All construction work is weather dependent. 

City of Greenfield no longer requires masks

The City of Greenfield will no longer require masks to be worn in public offices or for public employees to wear masks while performing their duties.


A statement from Mayor Fewell regarding COVID19 mask mandate


INDOT to resurface US 40 in Greenfield

The Indiana Department of Transportation is closing lanes of U.S. 40 for a resurfacing project near Greenfield.


Lanes will be resurfaced on U.S. 40 in both directions between 400 East and Monroe Street. Flaggers will be used to take vehicles through the construction in one lane. Watch for crews on the side of the road and be prepared to stop.


Construction started in the beginning of April and all lanes are scheduled to be open by the end of June, weather permitting.


The work will continue to take place between 7:00 p.m. and 7:00 a.m. for minimal impact on traffic. Local access will still be available to motorists.

Greenfield Police Chief Rasche to retire

Greenfield Police Chief Jeff Rasche announced in the following letter his intention to retire.  The letter was published on the Greenfield Police Department Facebook page.



Man airlifted from motorcycle-Jeep accident on Mt. Comfort Rd

A motorcycle rider was airlifted from a Hancock County accident scene Tuesday afternoon after a collision with a Jeep.


According to the Hancock County Sheriff’s Department, the Jeep involved was northbound on Mt. Comfort Road near 900 North and the motorcycle was being driven southbound just after 3:30 pm.  The initial investigation indicates the Jeep turned into the path of the motorcycle.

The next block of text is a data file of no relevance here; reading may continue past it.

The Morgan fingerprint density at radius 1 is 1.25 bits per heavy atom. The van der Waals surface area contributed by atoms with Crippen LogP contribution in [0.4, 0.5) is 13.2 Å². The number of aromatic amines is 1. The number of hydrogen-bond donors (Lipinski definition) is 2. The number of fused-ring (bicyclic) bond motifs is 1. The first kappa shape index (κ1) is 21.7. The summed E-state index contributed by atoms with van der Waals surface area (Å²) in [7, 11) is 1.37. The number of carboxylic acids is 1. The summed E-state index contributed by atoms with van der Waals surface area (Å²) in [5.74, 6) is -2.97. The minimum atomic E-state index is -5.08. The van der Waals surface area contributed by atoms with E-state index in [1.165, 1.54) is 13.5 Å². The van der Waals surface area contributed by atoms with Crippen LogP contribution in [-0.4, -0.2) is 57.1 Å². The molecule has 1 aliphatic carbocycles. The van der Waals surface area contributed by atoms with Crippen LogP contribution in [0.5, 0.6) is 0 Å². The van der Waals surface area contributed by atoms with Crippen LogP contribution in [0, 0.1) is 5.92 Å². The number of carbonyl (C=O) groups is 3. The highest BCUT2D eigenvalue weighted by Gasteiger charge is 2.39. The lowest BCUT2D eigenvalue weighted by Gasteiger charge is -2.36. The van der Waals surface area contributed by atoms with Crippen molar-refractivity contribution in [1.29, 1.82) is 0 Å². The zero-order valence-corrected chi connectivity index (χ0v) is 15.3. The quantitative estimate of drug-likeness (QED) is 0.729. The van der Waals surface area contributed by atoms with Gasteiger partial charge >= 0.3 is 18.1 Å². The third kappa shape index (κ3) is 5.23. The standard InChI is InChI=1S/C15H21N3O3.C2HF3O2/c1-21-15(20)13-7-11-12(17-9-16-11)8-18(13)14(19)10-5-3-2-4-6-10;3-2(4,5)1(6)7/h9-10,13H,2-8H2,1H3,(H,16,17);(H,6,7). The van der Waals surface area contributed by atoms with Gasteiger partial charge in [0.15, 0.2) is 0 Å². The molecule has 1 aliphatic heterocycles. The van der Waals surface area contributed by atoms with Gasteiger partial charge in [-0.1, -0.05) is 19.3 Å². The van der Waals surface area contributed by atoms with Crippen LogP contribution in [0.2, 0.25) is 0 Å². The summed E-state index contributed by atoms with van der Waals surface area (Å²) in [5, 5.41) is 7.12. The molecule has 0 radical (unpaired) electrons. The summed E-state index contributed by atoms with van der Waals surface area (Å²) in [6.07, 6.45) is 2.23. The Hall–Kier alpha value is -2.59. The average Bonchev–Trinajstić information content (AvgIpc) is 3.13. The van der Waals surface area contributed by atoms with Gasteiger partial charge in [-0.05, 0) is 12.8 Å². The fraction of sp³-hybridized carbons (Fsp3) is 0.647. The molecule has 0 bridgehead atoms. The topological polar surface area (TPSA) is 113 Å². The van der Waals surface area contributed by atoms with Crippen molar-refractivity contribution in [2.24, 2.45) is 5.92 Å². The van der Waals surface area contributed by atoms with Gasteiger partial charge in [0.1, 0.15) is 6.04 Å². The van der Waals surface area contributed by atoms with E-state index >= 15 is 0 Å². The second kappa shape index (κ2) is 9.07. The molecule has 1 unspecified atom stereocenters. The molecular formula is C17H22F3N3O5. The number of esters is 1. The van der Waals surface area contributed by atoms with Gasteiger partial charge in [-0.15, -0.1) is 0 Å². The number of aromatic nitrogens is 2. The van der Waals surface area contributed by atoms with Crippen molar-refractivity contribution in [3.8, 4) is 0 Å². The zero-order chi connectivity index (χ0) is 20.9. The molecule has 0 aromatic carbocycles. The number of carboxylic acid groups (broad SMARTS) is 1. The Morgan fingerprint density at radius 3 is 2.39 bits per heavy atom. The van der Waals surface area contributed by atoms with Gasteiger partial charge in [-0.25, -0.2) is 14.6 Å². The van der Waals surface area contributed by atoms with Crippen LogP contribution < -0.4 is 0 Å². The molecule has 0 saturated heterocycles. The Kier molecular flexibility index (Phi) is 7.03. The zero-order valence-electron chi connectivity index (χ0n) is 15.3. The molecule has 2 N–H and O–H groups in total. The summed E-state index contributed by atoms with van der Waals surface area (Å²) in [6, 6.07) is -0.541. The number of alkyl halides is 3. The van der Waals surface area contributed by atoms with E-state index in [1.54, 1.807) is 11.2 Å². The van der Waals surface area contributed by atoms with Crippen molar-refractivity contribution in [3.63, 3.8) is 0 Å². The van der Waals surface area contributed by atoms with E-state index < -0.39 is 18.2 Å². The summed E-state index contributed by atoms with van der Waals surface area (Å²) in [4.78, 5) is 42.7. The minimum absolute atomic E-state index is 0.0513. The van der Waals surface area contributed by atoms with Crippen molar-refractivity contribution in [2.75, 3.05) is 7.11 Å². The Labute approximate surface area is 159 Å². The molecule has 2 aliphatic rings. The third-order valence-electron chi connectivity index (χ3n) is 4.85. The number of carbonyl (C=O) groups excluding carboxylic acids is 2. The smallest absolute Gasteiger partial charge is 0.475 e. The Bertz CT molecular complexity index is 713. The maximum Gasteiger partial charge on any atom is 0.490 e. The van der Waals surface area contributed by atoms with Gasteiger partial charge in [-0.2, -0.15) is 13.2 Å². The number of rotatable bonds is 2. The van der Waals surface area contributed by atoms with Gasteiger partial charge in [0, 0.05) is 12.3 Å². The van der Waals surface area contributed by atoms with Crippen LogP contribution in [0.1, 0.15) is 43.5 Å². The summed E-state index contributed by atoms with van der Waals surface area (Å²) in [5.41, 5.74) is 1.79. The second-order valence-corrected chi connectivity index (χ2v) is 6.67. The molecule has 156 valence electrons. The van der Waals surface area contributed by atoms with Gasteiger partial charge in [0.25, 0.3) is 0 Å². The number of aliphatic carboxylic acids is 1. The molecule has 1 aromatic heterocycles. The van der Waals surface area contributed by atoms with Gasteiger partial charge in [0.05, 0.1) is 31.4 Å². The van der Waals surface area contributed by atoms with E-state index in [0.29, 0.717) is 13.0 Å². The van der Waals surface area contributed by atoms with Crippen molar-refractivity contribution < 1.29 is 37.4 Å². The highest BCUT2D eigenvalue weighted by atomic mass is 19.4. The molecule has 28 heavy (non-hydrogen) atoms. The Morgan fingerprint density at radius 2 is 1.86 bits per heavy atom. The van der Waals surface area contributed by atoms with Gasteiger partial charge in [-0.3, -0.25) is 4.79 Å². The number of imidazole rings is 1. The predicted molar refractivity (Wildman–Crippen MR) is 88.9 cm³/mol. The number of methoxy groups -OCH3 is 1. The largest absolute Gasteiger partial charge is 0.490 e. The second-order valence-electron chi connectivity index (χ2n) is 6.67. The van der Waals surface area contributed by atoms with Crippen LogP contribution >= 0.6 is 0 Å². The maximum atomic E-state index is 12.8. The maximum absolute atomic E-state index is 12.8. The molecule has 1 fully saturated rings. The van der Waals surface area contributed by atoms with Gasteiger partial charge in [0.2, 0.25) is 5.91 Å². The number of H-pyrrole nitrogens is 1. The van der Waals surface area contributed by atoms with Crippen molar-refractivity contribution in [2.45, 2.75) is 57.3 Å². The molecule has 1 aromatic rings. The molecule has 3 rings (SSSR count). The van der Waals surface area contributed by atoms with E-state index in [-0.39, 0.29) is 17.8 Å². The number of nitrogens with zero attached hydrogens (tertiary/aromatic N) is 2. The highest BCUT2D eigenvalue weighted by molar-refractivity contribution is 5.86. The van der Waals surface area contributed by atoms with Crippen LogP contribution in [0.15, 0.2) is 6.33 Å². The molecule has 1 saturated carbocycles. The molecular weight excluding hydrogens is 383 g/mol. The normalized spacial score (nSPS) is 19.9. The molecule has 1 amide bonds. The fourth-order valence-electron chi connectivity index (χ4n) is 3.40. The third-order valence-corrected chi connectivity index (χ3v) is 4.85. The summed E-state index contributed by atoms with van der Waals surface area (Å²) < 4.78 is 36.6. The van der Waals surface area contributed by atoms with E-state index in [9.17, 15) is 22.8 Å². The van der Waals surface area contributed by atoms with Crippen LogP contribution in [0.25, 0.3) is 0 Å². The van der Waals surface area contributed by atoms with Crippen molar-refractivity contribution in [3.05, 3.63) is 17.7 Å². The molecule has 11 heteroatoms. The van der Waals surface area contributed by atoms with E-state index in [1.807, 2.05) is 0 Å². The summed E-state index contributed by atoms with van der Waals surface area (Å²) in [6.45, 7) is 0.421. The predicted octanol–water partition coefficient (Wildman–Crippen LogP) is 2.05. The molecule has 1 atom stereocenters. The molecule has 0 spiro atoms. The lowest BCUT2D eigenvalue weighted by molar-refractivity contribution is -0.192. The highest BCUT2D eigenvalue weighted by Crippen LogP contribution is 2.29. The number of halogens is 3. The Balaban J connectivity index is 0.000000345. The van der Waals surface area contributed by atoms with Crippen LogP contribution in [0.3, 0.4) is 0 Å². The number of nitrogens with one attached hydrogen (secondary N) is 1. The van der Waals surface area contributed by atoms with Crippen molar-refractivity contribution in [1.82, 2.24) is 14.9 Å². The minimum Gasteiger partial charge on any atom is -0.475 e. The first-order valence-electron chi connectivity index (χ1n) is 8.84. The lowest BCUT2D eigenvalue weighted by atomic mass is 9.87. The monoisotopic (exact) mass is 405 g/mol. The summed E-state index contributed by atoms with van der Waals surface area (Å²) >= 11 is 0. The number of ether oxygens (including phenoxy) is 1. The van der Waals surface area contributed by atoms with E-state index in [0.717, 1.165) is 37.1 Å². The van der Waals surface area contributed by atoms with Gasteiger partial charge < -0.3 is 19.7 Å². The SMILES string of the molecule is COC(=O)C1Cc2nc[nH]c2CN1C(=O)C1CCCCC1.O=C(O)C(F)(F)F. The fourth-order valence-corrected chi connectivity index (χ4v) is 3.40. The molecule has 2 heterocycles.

There are no names as of this report.  Family of the motorcycle rider was being sought.  He was airlifted to St. Vincent in Indianapolis.


The juvenile driver of the Jeep was not injured and cooperated with law enforcement at the scene.

Drugs and alcohol are not believed to be a factor in the accident.

Hancock County's Pennsy Trail receives grant to complete trail gap

Hancock County's Pennsy Trail will receive funds for key project to add to trail.


Governor Holcomb and Indiana Department of Natural Resources Director Dan Bortner announced 18 communities and non-profit organizations will receive a combined $29.6 million for 70 miles of new trail development as a part of the second round of the Next Level Trails program.


Combined with the 17 projects announced as part of the first round in May 2019, the Next Level Trails program has awarded $54.3 million in funding for more than 112 miles of trail throughout Indiana.


$670, 803 will go to add 1.32 miles of asphalt trail to the Pennsy Trail system in western Hancock County, completing a gap in the trail between C.R. 600 W and C.R. 500 W.  The project is part of the statewide National Road Heritage Trail and is an important step toward completing the trail between Cumberland and Greenfield.


The trail is named for the corridor of the former Pennsylvania Railroad. Pennsy Trails of Hancock County is a key partner in the project.


Next Level Trails is the largest infusion of trails funding in state history. The $90 million grant program is divided into two components: a $70 million fund for regional projects and a $20 million fund for local projects.


The grants awarded in the second round include 10 regional projects and eight local projects.

DNR received second-round applications for 62 projects in 36 counties, requesting a total of more than $93 million for more than 158 proposed miles of hiking, biking and riding trails.


Next Level Trails is part of Gov. Holcomb's $1 billion Next Level Connections infrastructure program, which accelerates the completion of major highway projects, expands access to rural broadband services and pursues the expansion of rail projects in northwest Indiana.